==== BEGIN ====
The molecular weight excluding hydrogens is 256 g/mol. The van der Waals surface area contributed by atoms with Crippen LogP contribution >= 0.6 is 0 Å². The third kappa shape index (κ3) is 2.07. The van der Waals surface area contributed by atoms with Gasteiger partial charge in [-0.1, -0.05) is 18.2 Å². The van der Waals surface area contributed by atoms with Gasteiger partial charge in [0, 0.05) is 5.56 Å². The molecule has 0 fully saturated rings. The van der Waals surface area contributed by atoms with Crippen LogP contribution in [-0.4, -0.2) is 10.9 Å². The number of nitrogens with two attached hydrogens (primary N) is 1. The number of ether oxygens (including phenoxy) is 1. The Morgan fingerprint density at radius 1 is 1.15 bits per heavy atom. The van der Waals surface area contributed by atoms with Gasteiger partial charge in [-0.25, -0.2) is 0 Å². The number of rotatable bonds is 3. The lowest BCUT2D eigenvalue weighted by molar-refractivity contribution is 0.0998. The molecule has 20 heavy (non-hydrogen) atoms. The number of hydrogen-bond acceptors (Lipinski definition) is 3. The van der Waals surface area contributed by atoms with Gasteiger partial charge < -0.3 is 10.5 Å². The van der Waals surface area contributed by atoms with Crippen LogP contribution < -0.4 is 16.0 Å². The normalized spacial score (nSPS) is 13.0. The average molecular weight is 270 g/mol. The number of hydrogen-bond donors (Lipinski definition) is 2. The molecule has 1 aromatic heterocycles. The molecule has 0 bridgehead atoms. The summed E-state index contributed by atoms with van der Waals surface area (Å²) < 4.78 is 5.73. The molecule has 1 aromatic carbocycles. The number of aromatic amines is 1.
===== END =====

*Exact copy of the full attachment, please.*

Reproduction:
The molecular weight excluding hydrogens is 256 g/mol. The van der Waals surface area contributed by atoms with Crippen LogP contribution >= 0.6 is 0 Å². The third kappa shape index (κ3) is 2.07. The van der Waals surface area contributed by atoms with Gasteiger partial charge in [-0.1, -0.05) is 18.2 Å². The van der Waals surface area contributed by atoms with Gasteiger partial charge in [0, 0.05) is 5.56 Å². The molecule has 0 fully saturated rings. The van der Waals surface area contributed by atoms with Crippen LogP contribution in [-0.4, -0.2) is 10.9 Å². The number of nitrogens with two attached hydrogens (primary N) is 1. The number of ether oxygens (including phenoxy) is 1. The Morgan fingerprint density at radius 1 is 1.15 bits per heavy atom. The van der Waals surface area contributed by atoms with Gasteiger partial charge in [-0.25, -0.2) is 0 Å². The number of rotatable bonds is 3. The lowest BCUT2D eigenvalue weighted by molar-refractivity contribution is 0.0998. The molecule has 20 heavy (non-hydrogen) atoms. The number of hydrogen-bond acceptors (Lipinski definition) is 3. The van der Waals surface area contributed by atoms with Gasteiger partial charge < -0.3 is 10.5 Å². The van der Waals surface area contributed by atoms with Crippen LogP contribution < -0.4 is 16.0 Å². The normalized spacial score (nSPS) is 13.0. The average molecular weight is 270 g/mol. The number of hydrogen-bond donors (Lipinski definition) is 2. The molecule has 1 aromatic heterocycles. The molecule has 0 bridgehead atoms. The summed E-state index contributed by atoms with van der Waals surface area (Å²) < 4.78 is 5.73. The molecule has 1 aromatic carbocycles. The number of aromatic amines is 1.